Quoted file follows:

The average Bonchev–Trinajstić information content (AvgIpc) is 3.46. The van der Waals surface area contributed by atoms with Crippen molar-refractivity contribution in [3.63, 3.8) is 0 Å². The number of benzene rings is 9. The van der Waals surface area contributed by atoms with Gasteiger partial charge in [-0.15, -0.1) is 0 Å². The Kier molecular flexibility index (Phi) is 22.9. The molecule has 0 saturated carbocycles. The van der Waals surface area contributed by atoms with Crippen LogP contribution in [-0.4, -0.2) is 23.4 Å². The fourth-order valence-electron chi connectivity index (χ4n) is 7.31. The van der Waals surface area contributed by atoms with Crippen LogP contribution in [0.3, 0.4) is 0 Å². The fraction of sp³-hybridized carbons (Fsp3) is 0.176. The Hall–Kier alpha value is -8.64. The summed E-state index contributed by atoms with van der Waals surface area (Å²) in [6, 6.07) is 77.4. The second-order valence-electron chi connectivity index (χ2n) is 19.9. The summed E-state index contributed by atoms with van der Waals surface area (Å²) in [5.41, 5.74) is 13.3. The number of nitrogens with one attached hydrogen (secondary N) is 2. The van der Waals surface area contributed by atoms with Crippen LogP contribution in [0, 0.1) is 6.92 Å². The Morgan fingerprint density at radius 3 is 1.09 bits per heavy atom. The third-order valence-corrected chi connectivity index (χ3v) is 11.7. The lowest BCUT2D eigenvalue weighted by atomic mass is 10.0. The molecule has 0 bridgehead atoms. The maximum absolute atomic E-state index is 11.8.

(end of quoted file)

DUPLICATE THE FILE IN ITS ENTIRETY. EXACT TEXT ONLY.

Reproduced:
The average Bonchev–Trinajstić information content (AvgIpc) is 3.46. The van der Waals surface area contributed by atoms with Crippen molar-refractivity contribution in [3.63, 3.8) is 0 Å². The number of benzene rings is 9. The van der Waals surface area contributed by atoms with Gasteiger partial charge in [-0.15, -0.1) is 0 Å². The Kier molecular flexibility index (Phi) is 22.9. The molecule has 0 saturated carbocycles. The van der Waals surface area contributed by atoms with Crippen LogP contribution in [-0.4, -0.2) is 23.4 Å². The fourth-order valence-electron chi connectivity index (χ4n) is 7.31. The van der Waals surface area contributed by atoms with Crippen LogP contribution in [0.3, 0.4) is 0 Å². The fraction of sp³-hybridized carbons (Fsp3) is 0.176. The Hall–Kier alpha value is -8.64. The summed E-state index contributed by atoms with van der Waals surface area (Å²) in [6, 6.07) is 77.4. The second-order valence-electron chi connectivity index (χ2n) is 19.9. The summed E-state index contributed by atoms with van der Waals surface area (Å²) in [5.41, 5.74) is 13.3. The number of nitrogens with one attached hydrogen (secondary N) is 2. The van der Waals surface area contributed by atoms with Crippen LogP contribution in [0, 0.1) is 6.92 Å². The Morgan fingerprint density at radius 3 is 1.09 bits per heavy atom. The third-order valence-corrected chi connectivity index (χ3v) is 11.7. The lowest BCUT2D eigenvalue weighted by atomic mass is 10.0. The molecule has 0 bridgehead atoms. The maximum absolute atomic E-state index is 11.8.